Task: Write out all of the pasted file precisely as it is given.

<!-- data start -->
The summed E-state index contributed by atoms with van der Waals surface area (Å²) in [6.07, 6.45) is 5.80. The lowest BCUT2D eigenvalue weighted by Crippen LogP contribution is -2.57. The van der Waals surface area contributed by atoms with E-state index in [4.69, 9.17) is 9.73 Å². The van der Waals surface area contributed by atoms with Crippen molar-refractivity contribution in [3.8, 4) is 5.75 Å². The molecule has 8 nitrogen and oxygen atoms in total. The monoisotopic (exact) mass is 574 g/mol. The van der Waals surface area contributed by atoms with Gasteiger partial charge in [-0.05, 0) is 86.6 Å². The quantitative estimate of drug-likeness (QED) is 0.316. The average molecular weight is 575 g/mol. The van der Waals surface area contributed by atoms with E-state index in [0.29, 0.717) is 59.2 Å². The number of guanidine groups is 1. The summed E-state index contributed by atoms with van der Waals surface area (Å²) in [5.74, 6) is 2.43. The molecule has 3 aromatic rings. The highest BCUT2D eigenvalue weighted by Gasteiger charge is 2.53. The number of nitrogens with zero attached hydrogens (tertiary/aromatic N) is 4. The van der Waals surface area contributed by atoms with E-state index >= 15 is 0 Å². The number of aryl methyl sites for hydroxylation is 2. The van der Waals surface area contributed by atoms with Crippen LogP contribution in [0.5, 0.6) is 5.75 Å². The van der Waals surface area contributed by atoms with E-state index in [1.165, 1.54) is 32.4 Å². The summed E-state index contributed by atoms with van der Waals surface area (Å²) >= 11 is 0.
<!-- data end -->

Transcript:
The summed E-state index contributed by atoms with van der Waals surface area (Å²) in [6.07, 6.45) is 5.80. The lowest BCUT2D eigenvalue weighted by Crippen LogP contribution is -2.57. The van der Waals surface area contributed by atoms with E-state index in [4.69, 9.17) is 9.73 Å². The van der Waals surface area contributed by atoms with Crippen molar-refractivity contribution in [3.8, 4) is 5.75 Å². The molecule has 8 nitrogen and oxygen atoms in total. The monoisotopic (exact) mass is 574 g/mol. The van der Waals surface area contributed by atoms with Gasteiger partial charge in [-0.05, 0) is 86.6 Å². The quantitative estimate of drug-likeness (QED) is 0.316. The average molecular weight is 575 g/mol. The van der Waals surface area contributed by atoms with E-state index in [0.29, 0.717) is 59.2 Å². The number of guanidine groups is 1. The summed E-state index contributed by atoms with van der Waals surface area (Å²) in [5.74, 6) is 2.43. The molecule has 3 aromatic rings. The highest BCUT2D eigenvalue weighted by Gasteiger charge is 2.53. The number of nitrogens with zero attached hydrogens (tertiary/aromatic N) is 4. The van der Waals surface area contributed by atoms with E-state index >= 15 is 0 Å². The number of aryl methyl sites for hydroxylation is 2. The van der Waals surface area contributed by atoms with Crippen LogP contribution in [0.5, 0.6) is 5.75 Å². The van der Waals surface area contributed by atoms with E-state index in [1.165, 1.54) is 32.4 Å². The summed E-state index contributed by atoms with van der Waals surface area (Å²) >= 11 is 0.